Fifteen-year-old Nathan Han received the prestigious Gordon E. Moore award at the Intel International Science and Engineering Fair, which is the largest international pre-college science competition, for his creation of a software tool that can "identify and predict cancer-causing mutations in a person's DNA."
"I did this by mining mutation data from online public domain databases and then performing statistical analysis on how those mutations changed certain properties of proteins," explained the teen scientist to HuffPost Live in a recent visit.
While Han walked away with the $75,000 prize and the title as winner, he said this is certainly not something he was expecting. In fact, he got quite discouraged along the way as he had difficulties finding a laboratory research mentor because of his young age.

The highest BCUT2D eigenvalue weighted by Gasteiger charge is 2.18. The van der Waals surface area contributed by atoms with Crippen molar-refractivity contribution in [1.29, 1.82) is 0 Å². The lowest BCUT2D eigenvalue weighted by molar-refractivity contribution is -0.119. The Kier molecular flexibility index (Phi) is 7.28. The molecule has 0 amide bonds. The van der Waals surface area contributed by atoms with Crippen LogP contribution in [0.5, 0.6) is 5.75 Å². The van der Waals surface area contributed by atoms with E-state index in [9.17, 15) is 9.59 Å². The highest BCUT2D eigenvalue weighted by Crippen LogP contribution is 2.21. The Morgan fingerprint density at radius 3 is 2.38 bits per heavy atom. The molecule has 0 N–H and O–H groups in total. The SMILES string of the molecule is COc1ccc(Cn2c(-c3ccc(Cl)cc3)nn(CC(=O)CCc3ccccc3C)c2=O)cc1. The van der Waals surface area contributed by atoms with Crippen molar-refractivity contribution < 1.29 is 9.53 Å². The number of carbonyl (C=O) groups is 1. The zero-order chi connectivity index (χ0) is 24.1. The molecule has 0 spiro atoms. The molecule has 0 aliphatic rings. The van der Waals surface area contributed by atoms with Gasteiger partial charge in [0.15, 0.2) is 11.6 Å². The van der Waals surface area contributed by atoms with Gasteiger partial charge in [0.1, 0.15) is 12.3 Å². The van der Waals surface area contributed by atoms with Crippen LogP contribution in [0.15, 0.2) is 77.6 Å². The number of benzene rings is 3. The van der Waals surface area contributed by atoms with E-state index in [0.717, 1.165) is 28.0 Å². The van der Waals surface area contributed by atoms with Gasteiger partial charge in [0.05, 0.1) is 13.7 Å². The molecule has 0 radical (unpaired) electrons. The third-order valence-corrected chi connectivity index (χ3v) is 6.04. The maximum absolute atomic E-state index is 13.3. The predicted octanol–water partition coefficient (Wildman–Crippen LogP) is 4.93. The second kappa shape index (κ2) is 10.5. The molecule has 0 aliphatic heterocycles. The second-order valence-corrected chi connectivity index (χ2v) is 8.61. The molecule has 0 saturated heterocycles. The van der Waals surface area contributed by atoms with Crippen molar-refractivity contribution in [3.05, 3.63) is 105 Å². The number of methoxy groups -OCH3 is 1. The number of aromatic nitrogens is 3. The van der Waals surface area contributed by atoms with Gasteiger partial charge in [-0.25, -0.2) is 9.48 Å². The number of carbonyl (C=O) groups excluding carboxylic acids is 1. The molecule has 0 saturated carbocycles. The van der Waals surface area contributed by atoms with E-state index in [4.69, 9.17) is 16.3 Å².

"I actually got rejected from a bunch of internships for liability reasons since I’m 15 and you have to be 16 apparently for a lot of opportunities like that," Han said. "But I think the main message is don’t be afraid to follow your dreams even if something unfortunate like that or obstacles happen."
Correction: A previous version of this story spelled "mining" as "minding". This typo has been corrected.
Watch the full HuffPost Live segment on the Intel Science Engineering fair below: